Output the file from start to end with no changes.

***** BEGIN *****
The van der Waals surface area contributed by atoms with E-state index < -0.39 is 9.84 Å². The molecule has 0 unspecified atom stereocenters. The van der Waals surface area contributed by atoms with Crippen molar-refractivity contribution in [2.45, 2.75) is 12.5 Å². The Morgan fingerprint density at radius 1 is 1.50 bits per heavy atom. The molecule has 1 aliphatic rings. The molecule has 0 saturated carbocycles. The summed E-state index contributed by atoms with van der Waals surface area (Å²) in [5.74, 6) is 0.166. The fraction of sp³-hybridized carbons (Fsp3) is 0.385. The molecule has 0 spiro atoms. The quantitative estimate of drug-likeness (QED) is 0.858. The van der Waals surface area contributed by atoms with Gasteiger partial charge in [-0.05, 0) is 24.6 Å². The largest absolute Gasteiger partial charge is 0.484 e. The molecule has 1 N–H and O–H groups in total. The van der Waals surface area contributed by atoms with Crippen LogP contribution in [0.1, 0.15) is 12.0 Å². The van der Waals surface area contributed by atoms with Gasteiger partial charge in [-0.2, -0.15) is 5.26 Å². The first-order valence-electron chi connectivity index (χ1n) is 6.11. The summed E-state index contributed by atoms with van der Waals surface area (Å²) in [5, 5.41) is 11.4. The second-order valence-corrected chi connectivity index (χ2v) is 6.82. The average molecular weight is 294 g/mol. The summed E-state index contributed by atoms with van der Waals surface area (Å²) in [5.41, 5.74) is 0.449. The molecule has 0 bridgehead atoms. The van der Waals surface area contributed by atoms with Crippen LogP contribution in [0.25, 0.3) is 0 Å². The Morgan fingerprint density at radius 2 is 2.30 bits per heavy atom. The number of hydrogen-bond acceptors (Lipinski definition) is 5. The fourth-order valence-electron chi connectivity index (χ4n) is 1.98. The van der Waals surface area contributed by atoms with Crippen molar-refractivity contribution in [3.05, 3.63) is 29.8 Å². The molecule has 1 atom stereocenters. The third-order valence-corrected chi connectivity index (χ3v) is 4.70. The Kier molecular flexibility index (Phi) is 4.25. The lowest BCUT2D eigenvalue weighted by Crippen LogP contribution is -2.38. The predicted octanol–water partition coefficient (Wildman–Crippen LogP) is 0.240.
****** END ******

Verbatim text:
The van der Waals surface area contributed by atoms with E-state index < -0.39 is 9.84 Å². The molecule has 0 unspecified atom stereocenters. The van der Waals surface area contributed by atoms with Crippen molar-refractivity contribution in [2.45, 2.75) is 12.5 Å². The Morgan fingerprint density at radius 1 is 1.50 bits per heavy atom. The molecule has 1 aliphatic rings. The molecule has 0 saturated carbocycles. The summed E-state index contributed by atoms with van der Waals surface area (Å²) in [5.74, 6) is 0.166. The fraction of sp³-hybridized carbons (Fsp3) is 0.385. The molecule has 0 spiro atoms. The quantitative estimate of drug-likeness (QED) is 0.858. The van der Waals surface area contributed by atoms with Gasteiger partial charge in [-0.05, 0) is 24.6 Å². The largest absolute Gasteiger partial charge is 0.484 e. The molecule has 1 N–H and O–H groups in total. The van der Waals surface area contributed by atoms with Crippen LogP contribution in [0.1, 0.15) is 12.0 Å². The van der Waals surface area contributed by atoms with Gasteiger partial charge in [-0.2, -0.15) is 5.26 Å². The first-order valence-electron chi connectivity index (χ1n) is 6.11. The summed E-state index contributed by atoms with van der Waals surface area (Å²) in [5, 5.41) is 11.4. The second-order valence-corrected chi connectivity index (χ2v) is 6.82. The average molecular weight is 294 g/mol. The summed E-state index contributed by atoms with van der Waals surface area (Å²) in [5.41, 5.74) is 0.449. The molecule has 0 bridgehead atoms. The van der Waals surface area contributed by atoms with Crippen LogP contribution in [0.25, 0.3) is 0 Å². The Morgan fingerprint density at radius 2 is 2.30 bits per heavy atom. The number of hydrogen-bond acceptors (Lipinski definition) is 5. The fourth-order valence-electron chi connectivity index (χ4n) is 1.98. The van der Waals surface area contributed by atoms with Crippen molar-refractivity contribution in [3.05, 3.63) is 29.8 Å². The molecule has 1 atom stereocenters. The third-order valence-corrected chi connectivity index (χ3v) is 4.70. The Kier molecular flexibility index (Phi) is 4.25. The lowest BCUT2D eigenvalue weighted by Crippen LogP contribution is -2.38. The predicted octanol–water partition coefficient (Wildman–Crippen LogP) is 0.240.